> Not so. Postmodernism maintains only that there can be no independent
> standard for determining which of many rival interpretations of an
> event is the true one. The only thing postmodern thought argues
> against is the hope of justifying our response to the attacks in
> universal terms that would be persuasive to everyone, including our
> enemies. Invoking the abstract notions of justice and truth to
> support our cause wouldn't be effective anyway because our
> adversaries lay claim to the same language. (No one declares himself
> to be an apostle of injustice.)
> Instead, we can and should invoke the particular lived values that
> unite us and inform the institutions we cherish and wish to defend.
> At times like these, the nation rightly falls back on the record of
> aspiration and accomplishment that makes up our collective
> understanding of what we live for. That understanding is sufficient,
> and far from undermining its sufficiency, postmodern thought tells us
> that we have grounds enough for action and justified condemnation in
> the democratic ideals we embrace, without grasping for the empty
> rhetoric of universal absolutes to which all subscribe but which all
> define differently.
> Ms. Sontag grants them courage, which she is careful to say is a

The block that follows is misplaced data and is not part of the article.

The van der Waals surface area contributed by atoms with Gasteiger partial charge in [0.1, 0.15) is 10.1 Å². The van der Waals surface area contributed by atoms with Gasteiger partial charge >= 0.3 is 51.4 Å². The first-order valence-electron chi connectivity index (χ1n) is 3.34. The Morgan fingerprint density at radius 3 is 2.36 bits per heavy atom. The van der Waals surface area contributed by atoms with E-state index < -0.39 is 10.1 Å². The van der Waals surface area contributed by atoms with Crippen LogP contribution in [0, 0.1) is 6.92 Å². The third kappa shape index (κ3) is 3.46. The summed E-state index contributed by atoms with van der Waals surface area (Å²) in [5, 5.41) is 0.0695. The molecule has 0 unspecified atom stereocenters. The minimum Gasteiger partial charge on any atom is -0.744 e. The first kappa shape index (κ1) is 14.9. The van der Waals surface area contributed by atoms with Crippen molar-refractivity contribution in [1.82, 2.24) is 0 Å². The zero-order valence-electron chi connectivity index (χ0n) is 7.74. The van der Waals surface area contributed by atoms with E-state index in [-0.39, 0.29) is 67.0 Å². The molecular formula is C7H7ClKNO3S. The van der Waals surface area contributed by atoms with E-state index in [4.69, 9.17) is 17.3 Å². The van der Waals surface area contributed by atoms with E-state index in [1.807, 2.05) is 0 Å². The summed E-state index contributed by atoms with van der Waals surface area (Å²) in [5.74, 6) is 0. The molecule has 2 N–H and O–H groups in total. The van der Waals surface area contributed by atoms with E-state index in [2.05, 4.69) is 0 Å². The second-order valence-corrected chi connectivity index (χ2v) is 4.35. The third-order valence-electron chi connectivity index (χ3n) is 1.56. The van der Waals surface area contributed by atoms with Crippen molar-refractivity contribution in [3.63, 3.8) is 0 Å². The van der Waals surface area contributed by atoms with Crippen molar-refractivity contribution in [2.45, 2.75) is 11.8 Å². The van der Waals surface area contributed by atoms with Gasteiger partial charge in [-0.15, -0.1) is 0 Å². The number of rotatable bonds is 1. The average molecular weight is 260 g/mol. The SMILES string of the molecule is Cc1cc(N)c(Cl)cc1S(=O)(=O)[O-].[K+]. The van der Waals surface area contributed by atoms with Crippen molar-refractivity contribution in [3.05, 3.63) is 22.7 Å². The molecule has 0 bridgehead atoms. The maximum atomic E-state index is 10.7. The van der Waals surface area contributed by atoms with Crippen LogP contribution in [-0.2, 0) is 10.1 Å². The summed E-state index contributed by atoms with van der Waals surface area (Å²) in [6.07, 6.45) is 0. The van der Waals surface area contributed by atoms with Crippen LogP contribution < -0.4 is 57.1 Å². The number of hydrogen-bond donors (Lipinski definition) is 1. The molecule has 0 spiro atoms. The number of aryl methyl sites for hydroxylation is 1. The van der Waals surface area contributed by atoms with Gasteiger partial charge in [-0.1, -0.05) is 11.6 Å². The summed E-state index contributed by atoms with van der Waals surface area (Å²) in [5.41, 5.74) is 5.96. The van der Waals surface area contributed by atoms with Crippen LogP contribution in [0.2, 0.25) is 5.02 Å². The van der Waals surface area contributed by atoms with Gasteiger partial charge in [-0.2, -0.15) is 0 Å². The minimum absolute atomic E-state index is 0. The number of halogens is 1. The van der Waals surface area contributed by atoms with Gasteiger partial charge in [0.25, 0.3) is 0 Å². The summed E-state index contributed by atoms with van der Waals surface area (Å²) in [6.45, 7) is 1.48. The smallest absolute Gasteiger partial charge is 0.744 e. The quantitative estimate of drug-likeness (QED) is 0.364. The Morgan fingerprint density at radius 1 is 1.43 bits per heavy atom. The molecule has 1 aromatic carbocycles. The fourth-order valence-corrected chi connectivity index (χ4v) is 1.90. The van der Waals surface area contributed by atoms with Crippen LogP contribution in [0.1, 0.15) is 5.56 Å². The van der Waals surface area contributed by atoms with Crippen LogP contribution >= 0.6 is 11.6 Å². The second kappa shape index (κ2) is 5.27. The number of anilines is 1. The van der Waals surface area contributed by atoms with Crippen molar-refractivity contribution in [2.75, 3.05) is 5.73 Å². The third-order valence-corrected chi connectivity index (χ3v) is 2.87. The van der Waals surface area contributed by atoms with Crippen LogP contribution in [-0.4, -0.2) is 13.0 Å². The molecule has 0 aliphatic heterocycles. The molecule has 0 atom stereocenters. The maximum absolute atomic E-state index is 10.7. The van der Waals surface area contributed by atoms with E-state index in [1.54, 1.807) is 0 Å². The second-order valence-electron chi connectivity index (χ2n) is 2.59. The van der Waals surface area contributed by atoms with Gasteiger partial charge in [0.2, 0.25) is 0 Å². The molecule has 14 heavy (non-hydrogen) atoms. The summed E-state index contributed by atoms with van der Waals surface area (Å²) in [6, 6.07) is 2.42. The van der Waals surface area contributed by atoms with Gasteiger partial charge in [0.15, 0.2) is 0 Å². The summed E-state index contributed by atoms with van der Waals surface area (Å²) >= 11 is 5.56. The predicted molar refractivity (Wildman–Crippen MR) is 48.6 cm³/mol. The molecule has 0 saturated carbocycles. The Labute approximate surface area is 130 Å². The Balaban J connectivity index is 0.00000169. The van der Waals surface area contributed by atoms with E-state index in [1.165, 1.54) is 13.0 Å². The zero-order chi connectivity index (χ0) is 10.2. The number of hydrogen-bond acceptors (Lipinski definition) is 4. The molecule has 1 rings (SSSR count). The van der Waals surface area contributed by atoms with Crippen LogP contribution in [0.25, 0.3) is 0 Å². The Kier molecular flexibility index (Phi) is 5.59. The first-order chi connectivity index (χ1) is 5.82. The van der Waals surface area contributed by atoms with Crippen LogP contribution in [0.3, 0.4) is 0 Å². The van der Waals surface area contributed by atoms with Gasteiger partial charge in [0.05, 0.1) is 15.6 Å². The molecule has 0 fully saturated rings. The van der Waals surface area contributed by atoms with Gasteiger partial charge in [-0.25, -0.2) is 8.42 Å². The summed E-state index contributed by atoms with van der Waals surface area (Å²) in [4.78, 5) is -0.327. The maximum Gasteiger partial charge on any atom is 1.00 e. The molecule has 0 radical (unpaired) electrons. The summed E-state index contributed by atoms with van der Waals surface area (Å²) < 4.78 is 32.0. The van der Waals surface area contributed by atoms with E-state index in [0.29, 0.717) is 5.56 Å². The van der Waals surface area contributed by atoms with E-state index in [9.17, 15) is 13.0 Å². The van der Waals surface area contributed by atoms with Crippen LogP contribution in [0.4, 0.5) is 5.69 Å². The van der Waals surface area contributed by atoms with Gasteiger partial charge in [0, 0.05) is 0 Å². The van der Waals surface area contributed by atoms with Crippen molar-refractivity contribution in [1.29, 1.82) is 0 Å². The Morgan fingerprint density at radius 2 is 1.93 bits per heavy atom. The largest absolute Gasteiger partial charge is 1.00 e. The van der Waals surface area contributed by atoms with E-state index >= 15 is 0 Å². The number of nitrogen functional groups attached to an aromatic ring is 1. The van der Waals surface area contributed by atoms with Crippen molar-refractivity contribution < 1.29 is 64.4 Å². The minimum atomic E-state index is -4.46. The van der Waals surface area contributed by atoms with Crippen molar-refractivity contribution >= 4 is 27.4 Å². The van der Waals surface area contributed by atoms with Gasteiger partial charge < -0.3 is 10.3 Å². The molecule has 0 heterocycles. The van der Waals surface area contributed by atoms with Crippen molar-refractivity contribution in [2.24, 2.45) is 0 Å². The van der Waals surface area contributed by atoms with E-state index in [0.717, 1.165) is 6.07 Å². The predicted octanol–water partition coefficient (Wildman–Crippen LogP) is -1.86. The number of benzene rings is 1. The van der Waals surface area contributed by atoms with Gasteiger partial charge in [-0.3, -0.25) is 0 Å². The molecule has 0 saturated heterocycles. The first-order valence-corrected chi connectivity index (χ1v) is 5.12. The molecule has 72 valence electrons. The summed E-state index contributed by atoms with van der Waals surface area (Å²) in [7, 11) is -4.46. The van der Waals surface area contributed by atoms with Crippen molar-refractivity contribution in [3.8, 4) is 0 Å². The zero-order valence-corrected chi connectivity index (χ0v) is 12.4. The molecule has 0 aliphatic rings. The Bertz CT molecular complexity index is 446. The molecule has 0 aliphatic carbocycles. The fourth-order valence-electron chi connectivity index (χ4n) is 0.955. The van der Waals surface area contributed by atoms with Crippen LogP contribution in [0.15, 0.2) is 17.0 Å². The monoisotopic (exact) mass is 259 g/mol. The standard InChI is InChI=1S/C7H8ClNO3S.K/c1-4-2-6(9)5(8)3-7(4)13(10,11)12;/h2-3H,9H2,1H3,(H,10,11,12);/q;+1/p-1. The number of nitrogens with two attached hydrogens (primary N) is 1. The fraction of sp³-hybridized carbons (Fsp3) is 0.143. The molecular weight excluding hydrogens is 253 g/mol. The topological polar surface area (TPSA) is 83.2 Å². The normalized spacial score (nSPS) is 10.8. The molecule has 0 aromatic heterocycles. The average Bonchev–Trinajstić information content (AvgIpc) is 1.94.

> "morally neutral" term, a quality someone can display in the
> performance of a bad act. (Milton's Satan is the best literary
> example.) You don't condone that act because you describe it
> accurately. In fact, you put yourself in a better position to respond
> to it by taking its true measure. Making the enemy smaller than he is
> blinds us to the danger he presents and gives him the advantage that
> comes along with having been underestimated.
If "there can be no independent standard for determining which of many rival interpretations of an event is the true one", how can we take the "true measure" of an act and "describe it accurately" or discover "the particular lived values that unite us and inform the institutions we cherish and wish to defend", "the record of aspiration and accomplishment that makes up our collective understanding of what we live for"?